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Crisis Management Plan Template

When a crisis happens, the worst thing you can do is panic and waste precious time trying to figure out your best response. What you need instead is a carefully thought-out crisis management plan, so you and your team can get over the initial shock easily and organize your business to recover as quickly as possible. It’s no secret that in a time of crisis, every minute counts and the sooner you apply the strategies in your crisis plan, the better chances you have of survival in the long term.

But what exactly is a crisis management plan?

A crisis response plan is a document that describes the actions your organization should take during and after a critical event to minimize losses, preserve resources, and restore operations as soon as possible.

A crisis can be anything that jeopardizes people’s lives and safety or the organization itself – for instance:

  • Natural disasters and biological risks (e.g. hurricanes, pandemics)
  • Accidents caused by humans (e.g. hazardous spills, explosions)
  • Intentional harm caused by humans (e.g. violent acts, false rumors)
  • Technological events (e.g. cyber-attacks or machine breakdowns)

What is included in a crisis management plan?

A quick google search will reveal a myriad of crisis management plan examples, all of them different. This diversity might be confusing when you want to figure out what to include in your own plan, but the truth is that the details of such a document will vary across industries and should be tailored to each organization.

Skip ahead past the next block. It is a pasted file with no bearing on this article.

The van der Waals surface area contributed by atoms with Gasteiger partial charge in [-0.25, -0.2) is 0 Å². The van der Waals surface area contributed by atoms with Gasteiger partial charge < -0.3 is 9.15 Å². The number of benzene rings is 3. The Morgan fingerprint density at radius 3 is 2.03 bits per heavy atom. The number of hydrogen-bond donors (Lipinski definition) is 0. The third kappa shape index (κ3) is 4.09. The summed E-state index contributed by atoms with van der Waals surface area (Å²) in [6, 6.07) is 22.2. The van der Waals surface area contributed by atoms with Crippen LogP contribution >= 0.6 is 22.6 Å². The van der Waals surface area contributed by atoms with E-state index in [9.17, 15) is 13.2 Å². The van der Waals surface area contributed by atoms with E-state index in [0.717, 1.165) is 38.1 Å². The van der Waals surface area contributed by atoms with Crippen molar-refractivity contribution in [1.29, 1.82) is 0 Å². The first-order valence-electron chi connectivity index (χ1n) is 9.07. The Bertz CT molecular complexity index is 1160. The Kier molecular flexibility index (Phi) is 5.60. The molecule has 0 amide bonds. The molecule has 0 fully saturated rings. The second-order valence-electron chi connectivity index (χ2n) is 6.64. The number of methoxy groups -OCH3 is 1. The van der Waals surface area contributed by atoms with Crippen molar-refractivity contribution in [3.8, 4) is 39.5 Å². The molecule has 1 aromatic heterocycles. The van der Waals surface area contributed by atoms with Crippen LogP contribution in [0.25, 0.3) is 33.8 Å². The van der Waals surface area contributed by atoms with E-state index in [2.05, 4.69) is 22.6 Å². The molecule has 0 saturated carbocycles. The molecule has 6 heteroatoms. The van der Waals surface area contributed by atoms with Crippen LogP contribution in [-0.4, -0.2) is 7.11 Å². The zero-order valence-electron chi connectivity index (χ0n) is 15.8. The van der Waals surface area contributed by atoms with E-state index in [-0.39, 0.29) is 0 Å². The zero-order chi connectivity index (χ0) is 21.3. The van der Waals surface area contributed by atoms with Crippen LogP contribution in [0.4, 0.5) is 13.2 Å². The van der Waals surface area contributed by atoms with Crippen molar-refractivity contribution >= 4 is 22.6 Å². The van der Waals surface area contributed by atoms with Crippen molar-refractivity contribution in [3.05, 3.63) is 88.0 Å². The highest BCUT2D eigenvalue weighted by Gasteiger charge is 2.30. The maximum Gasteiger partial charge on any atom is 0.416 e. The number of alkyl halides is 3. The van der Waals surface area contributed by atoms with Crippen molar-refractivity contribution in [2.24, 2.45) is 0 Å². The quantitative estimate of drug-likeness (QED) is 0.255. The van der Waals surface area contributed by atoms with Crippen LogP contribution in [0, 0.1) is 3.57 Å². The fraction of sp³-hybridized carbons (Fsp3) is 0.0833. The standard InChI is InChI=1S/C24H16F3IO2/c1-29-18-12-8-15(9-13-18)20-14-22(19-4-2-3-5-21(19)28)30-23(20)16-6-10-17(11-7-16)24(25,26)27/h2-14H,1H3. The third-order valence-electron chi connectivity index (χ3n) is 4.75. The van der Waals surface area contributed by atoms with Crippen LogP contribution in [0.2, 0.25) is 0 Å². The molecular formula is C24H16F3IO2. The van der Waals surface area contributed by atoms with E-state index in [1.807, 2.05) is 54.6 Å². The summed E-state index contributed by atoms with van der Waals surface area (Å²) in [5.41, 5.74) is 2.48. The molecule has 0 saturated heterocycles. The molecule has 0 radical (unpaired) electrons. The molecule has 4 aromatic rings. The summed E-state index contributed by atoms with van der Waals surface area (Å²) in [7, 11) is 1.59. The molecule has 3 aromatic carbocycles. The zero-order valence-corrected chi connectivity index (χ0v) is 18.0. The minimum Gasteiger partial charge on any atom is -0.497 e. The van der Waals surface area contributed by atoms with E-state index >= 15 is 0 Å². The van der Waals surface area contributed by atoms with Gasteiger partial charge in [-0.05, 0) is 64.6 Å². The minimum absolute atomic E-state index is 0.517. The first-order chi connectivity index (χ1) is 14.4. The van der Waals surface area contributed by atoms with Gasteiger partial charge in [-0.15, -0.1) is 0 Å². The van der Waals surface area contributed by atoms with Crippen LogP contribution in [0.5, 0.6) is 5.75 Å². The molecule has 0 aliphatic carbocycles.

To help get you started though, here are a few key elements that are common to most good crisis plan examples, regardless of industry or company profile:

  1. Activation guidelines. Define exactly what constitutes a crisis, since not every issue you encounter should activate the crisis management process. Set criteria for levels of urgency to clarify what protocol should be activated depending on scenario.
  2. Chain of command and crisis management teams. Establish a response team and write down exactly who reports to whom and what responsibilities they have in case of a crisis. To avoid chaos or paralysis during a catastrophe, there should be no question about who should be doing what.
  3. Detailed action plans. These are basically checklists of all tasks involved in responding to various scenarios and are meant to ensure that no task gets overlooked when hell breaks loose. When creating the action plans, it’s best to prioritize tasks, designate “owners” for each, and allot a timeframe for completion as well. You could create a timeline out of these details for more clarity, but more on that later.
  4. Communication plan. This should include strategies for both internal and external crisis communication, who will act as spokespeople, notification platforms, and maybe even statement drafts or templates that can be filled out fast when needed.
  5. Resource repository. Any good crisis management plan example will also include materials and resources that might be needed by the response team to mitigate the crisis more swiftly. Such resources can include flowcharts, area maps, timelines, login credentials, key contact lists, stakeholder agreements, supplier contracts, and so on.

How do you write an effective crisis management plan?